Thomas Kuhn was the philosopher of science who popularised the term paradigm shift. He argued that science – and I think we can widen this to society as a whole – operates within a paradigm, where everyone agrees on the basic structures and mechanisms and we argue about details within that paradigm, without disagreeing about the overall picture. But there are always anomalous results, things that don’t quite fit. Eventually there are too many of these to ignore, which creates a need to shift to a new paradigm, where everything we knew for certain is still explained, but the problem results, the uncomfortable bits, also make sense.

The bit of Kuhn’s thinking that is often forgotten in the popular use of this theory is that to have a paradigm shift, it’s not enough to know what the problems are with the current system. You also need to have a new paradigm to shift to. And I think one problem now is that we know there are lots of problems with the current paradigm, but we don’t yet have the new one to shift to. That’s one of the reasons no one can think beyond economic growth as the sole measure of success of a society.

Cultural organisations – from festivals to theatres to museums to those who look after castles and everything in between – provide all sorts of opportunities to do thought experiments about different ways of imagining society. Heritage organisations have knowledge about how things were or were done in the past – for good or ill – and what we can learn from that. Theatres, novels, films ask the question: ‘What if…?’ and the characters and the audience explore that idea together.

There’s a researcher at the University of Edinburgh, Alette Willis, who’s also a storyteller. She argues that ‘We live by stories’. The stories we tell ourselves, each other, our children, our colleagues, create who we are and shape the society we live in. Cultural organisations tell stories, in the work they make and present and the way they engage with their audiences. They bring communities together to think about those stories collectively – to interrogate them, to understand them, to improve them. Through those stories, cultural organisations can try out new paradigms – and nobody needs to die in the process. If the paradigm is wrong, we try out another. Artists are quick at dumping bad ideas and trying a different one.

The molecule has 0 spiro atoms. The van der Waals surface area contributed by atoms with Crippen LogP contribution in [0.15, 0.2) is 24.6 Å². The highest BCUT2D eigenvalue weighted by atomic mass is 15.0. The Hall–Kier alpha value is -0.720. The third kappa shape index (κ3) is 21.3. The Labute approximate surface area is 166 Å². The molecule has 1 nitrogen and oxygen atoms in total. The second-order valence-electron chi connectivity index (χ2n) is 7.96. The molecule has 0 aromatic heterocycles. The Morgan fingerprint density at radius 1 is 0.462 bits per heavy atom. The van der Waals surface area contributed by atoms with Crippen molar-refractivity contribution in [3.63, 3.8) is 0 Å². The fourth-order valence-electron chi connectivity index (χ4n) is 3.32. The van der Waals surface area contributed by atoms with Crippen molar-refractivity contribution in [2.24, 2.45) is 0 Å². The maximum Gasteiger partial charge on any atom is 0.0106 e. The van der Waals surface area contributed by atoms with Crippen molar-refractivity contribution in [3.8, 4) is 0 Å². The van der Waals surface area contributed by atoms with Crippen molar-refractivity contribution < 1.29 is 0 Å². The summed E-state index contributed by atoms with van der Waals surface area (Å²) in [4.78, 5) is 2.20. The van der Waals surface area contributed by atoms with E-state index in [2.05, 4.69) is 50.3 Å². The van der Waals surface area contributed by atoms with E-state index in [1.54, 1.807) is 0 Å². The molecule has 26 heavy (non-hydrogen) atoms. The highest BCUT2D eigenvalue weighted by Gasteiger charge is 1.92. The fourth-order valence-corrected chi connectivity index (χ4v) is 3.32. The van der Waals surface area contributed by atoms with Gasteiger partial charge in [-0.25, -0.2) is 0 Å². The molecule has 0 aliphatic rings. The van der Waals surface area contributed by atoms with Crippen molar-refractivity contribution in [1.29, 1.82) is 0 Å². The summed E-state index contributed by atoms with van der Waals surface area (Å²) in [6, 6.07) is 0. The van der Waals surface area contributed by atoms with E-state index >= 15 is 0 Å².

And so my third point is that to create this new paradigm, we must recognise that cultural organisations need to be in the mix.


  • We need change, and radical change.
  • We need to co-create an ecosystem for tourism and cultural events that is socially and environmentally sustainable not just for itself, and for the short term, but for the wider environment, for people across the world and for future generations.
  • To achieve this we need to work fast and hard.
  • We need to understand the complex system, and work together to activate tipping points.
  • And culture has a role to play.
[For more thinking about measures of success other than economic growth, you may be interested in the Beyond Growth conference website. Beyond Growth 2023, held online and in person in May, was a cross-party initiative of 20 Members of the European Parliament, offering an opportunity for discussion across institutional boundaries and with European citizens. Videos of many of the sessions are available as is more news and information.

You can also watch a recording of ‘Decolonising the social imaginary degrowth, culture, and new narratives of the good life’, Dr Halliki Kreinin’s keynote from SPRINGBOARD 2023.

In Scotland, both the Wellbeing Alliance Scotland and Enough! provide useful resources, information and opportunities.]

(Top image ID: A visual depiction of crossroads. The left side of the road is black and white and the sign reads ‘Economic growth’. The right side of the road is bright and the sign reads ‘Sustainability’.)